The Minnesota program focuses on health organizations working to create affordable housing

Six health organizations work with the help of the Greater Minnesota Housing Fund to address the many factors that go into a person’s health and well-being.

Expanding affordable housing with support from health systems is one way to address the problem, said Eric Muschler, director of housing and health equity at the Greater Minnesota Housing Fund (GMHF). Its Housing and Health Justice Grant program includes CentraCare, Essentia Health, M Health Fairview, Allina Health, Blue Cross Blue Shield of Minnesota and Children’s Minnesota. These organizations work with the GMHF to better address the root causes of housing insecurity.

“We believe that living means health,” said Muschler. “There is a consensus in research that says, ‘If you’re more stable in your home, your health outcomes will be better.'”

Health care organizations with the funds to rehabilitate, like Essentia Health in Duluth, want to build affordable housing that could improve health outcomes, said Tonya Loken, community relations director at Essentia Health.

Article will be continued after the advertisement

High costs

Muschler said improving housing conditions will have a positive impact on health care organizations because of the high costs associated with frequent emergency room visits.

“The impact on the stability of the individual and the reduced use of emergency rooms, the increase in primary care and shorter hospital visits all have positive implications for the bottom line of healthcare,” Muschler said.

Loken said the cohort is encouraged to consider alternative ways to fund their projects outside of grants.

“Rather than just thinking about the grants, they can think about the investments they can make. You can get money back from the investments, so you have both a financial and a programmatic return on the investment,” Muschler said.

Allina Health's Andy Olson, Vivian Anugwom and Alison Pence attend the first Housing & Health Equity Fellows working session on March 29.

Courtesy of the Greater Minnesota Housing Fund

Allina Health’s Andy Olson, Vivian Anugwom and Alison Pence attend the first Housing & Health Equity Fellows working session on March 29.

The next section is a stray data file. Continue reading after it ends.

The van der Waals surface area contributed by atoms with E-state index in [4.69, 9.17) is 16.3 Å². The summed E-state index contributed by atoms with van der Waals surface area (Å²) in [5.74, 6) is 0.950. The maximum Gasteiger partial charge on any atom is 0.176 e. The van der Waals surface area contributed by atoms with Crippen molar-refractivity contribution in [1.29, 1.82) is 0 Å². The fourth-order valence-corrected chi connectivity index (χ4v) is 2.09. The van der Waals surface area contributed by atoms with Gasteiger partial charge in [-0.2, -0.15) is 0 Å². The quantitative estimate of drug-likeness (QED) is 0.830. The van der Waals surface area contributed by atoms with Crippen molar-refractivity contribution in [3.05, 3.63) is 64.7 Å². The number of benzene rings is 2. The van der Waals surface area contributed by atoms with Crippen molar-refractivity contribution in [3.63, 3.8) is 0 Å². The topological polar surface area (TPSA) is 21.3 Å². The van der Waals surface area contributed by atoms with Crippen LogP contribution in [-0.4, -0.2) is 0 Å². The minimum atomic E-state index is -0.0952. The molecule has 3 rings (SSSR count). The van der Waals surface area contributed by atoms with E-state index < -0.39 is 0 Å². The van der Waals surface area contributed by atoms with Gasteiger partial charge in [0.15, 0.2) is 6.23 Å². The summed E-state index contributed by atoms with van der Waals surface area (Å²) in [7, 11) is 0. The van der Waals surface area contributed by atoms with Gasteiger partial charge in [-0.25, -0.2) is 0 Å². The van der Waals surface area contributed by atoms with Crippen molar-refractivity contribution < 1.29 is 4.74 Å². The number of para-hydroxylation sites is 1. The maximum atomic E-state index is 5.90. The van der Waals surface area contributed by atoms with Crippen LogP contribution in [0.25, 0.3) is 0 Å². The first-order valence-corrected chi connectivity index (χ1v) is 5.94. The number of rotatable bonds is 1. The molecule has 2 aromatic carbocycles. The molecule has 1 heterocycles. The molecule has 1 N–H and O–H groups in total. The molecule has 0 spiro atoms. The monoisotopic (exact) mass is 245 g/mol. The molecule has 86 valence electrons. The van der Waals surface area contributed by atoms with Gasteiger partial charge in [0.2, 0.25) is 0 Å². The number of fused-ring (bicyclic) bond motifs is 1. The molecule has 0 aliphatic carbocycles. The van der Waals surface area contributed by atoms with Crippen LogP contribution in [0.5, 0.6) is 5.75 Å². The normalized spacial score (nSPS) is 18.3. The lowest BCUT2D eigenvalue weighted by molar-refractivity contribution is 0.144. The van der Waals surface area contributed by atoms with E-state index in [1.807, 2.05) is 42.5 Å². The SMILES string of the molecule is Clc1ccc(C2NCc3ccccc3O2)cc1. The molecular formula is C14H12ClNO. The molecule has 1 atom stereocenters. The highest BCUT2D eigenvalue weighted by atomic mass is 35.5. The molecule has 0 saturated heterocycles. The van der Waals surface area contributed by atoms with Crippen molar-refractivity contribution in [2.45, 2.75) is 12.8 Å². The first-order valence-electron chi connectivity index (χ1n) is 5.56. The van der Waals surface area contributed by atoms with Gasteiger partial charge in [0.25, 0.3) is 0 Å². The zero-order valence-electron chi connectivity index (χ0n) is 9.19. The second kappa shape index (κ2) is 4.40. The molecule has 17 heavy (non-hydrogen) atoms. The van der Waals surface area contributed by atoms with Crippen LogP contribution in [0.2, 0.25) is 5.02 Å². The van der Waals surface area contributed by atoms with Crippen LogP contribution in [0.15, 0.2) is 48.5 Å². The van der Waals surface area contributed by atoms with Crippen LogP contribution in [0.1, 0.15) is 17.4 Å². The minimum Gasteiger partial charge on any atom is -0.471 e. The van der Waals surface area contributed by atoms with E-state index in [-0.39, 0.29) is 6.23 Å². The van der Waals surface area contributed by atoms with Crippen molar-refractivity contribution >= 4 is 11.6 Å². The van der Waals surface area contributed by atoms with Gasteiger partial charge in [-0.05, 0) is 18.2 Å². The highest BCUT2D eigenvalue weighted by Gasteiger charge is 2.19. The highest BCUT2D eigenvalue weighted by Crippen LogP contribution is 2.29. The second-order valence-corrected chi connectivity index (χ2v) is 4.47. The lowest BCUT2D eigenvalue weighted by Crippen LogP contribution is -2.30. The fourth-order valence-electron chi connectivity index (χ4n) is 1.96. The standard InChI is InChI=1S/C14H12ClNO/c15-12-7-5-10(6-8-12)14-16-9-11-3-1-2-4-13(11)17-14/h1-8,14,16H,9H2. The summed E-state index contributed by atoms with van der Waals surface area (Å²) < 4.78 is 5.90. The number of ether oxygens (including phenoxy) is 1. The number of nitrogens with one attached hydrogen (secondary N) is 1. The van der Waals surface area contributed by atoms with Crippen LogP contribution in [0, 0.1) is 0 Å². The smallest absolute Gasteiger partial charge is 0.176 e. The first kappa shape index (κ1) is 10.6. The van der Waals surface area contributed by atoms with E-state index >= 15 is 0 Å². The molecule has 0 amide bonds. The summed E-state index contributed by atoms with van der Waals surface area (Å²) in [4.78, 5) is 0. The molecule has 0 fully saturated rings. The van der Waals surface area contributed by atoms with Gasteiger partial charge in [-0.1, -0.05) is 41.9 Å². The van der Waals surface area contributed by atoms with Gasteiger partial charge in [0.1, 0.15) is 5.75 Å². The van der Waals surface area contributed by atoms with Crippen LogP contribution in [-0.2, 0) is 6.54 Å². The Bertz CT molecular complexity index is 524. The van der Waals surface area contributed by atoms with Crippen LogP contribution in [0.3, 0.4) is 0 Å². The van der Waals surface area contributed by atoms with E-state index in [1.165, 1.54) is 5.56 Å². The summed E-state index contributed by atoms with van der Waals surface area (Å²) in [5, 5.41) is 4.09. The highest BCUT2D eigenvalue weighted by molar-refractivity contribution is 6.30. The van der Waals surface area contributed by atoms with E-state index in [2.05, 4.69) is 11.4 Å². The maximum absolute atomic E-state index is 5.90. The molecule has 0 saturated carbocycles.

The program began in March and will run through November. As part of the process, the six teams of healthcare professionals meet and learn about funding and community development to become more familiar with how their organization can contribute to affordable housing efforts.

For example, Loken says Essentia Health has been considering revamping an existing employee deposit support program to focus on areas around the hospital and to support homeownership.

The GMHF offers knowledge to healthcare organizations to find different forms of funding and do the “things the market can’t do,” said Robin Hacke, founder and executive director of the Center for Community Investment (CCI), which has coordinated similar efforts nationally.

“If you imagine water flowing downhill with the help of gravity, then this is how the market works. When we talk about community investment, we pump the water up the hill. It takes a lot more effort, and involving community development financial institutions like GMHF can help simplify things for healthcare systems,” she said.

national framework

Hacke helps with the Minnesota grantee program, drawing on her experience from previous programs, such as one in Maryland that aimed to prevent gentrification and preserve affordable housing along the 16-mile light rail line currently under development.

Article will be continued after the advertisement

“Over the past six and a half years, the center has run a number of national programs that work with health systems to help them make upfront investments, particularly in affordable housing,” Hacke said. “One of our opportunities is to free up resources from non-traditional community investment actors: healthcare systems, be they healthcare plans or hospital systems, are really important potential community investors because their goal of promoting community wellbeing is really well aligned with the social determinants of health. “

The Maryland case led to more direct investment in affordable housing and supported nearly 2,000 housing units in the region, Hacke said. The success was due to the region’s funding efforts and policies related to affordable housing, which she believes Minnesota can benefit from.

“Minnesota has a lot of progressive affordable housing rules and funding sources that have just been introduced by the legislature,” she said. “There’s a real opportunity now… to translate that into a whole series of actions. Our hope is that as these teams reflect on the regions they prioritize, they can leverage these resources through their own investments, in some cases in their land, to create affordable housing throughout Minnesota.”

Leave a Comment